Section 59
Chapter 58,453

Omega-3 fatty acids improve behavioral coping to stress in multiparous rats

Gonzales, E.; Barrett, D.W.; Shumake, J.; Gonzalez-Lima, F.; Lane, M.A.

Behavioural Brain Research 279: 129-138


ISSN/ISBN: 1872-7549
PMID: 25446767
DOI: 10.1016/j.bbr.2014.11.010
Accession: 058452924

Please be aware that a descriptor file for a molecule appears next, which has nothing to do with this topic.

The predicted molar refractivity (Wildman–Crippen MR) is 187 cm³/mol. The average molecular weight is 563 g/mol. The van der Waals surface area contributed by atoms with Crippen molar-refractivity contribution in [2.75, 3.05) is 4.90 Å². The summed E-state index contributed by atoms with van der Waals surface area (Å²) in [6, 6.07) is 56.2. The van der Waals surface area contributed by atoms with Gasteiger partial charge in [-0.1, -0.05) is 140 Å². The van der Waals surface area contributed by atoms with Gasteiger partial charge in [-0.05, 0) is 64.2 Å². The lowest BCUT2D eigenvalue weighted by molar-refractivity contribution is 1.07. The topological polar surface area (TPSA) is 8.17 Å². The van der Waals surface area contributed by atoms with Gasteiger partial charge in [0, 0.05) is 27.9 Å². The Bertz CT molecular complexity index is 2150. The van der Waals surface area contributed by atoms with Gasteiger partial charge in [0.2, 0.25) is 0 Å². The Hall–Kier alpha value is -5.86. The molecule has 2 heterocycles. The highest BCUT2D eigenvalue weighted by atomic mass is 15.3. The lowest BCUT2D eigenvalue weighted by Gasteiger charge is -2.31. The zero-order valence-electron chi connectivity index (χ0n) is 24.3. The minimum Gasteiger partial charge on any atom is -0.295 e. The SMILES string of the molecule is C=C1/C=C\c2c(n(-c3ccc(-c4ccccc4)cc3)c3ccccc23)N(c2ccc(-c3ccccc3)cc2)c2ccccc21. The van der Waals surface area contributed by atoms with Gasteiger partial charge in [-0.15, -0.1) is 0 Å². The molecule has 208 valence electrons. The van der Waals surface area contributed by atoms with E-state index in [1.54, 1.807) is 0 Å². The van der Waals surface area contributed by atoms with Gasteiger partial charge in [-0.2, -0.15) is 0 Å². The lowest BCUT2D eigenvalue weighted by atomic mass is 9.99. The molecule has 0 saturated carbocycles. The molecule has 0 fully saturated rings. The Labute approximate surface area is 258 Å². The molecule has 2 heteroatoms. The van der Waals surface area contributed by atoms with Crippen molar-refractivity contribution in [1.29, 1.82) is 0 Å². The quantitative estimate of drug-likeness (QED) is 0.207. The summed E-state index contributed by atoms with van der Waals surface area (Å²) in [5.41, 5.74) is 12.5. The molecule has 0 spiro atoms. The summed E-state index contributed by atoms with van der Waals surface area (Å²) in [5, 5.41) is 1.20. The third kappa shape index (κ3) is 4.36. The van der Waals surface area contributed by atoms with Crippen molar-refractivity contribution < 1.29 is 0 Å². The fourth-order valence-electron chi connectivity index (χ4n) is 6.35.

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Behavioral coping refers to the ability to modify behavior to escape from stress, and is protective against the development of depressive disorders. Omega-3 fatty acid (n-3 FA) intake is inversely correlated with anxiety and depression in humans. The objective of this study was to determine if consumption of n-3 FAs promotes adaptive coping behaviors in a multiparous rat model. Twenty female rats were randomly assigned to diets with or without n-3 FA containing menhaden oil or sunflower oil as the fat source, respectively. Rats experienced two cycles of gestation and lactation. Behavioral testing began on the second day after the last parturition. Rats consuming n-3 FAs displayed improved escape learning in the shuttle box test. Specifically, rats consuming n-3 FAs escaped footshock more quickly and had a greater number of successful escapes in the shuttle box than rats not consuming n-3 FAs. Diet did not affect general activity in the open field, but rats consuming n-3 FAs showed less reactivity and habituation to novelty in the open field than rats not consuming n-3 FAs. Immobility and swimming in the forced swim test, risk-taking assessed by the light/dark test, sucrose drinking, and motor coordination were not significantly affected by diet. A diet enriched with n-3 FAs promoted behavioral escape changes consistent with increased adaptive coping to stressful events, suggesting that n-3 FAs may help prevent the development of stress-related depressive disorders.

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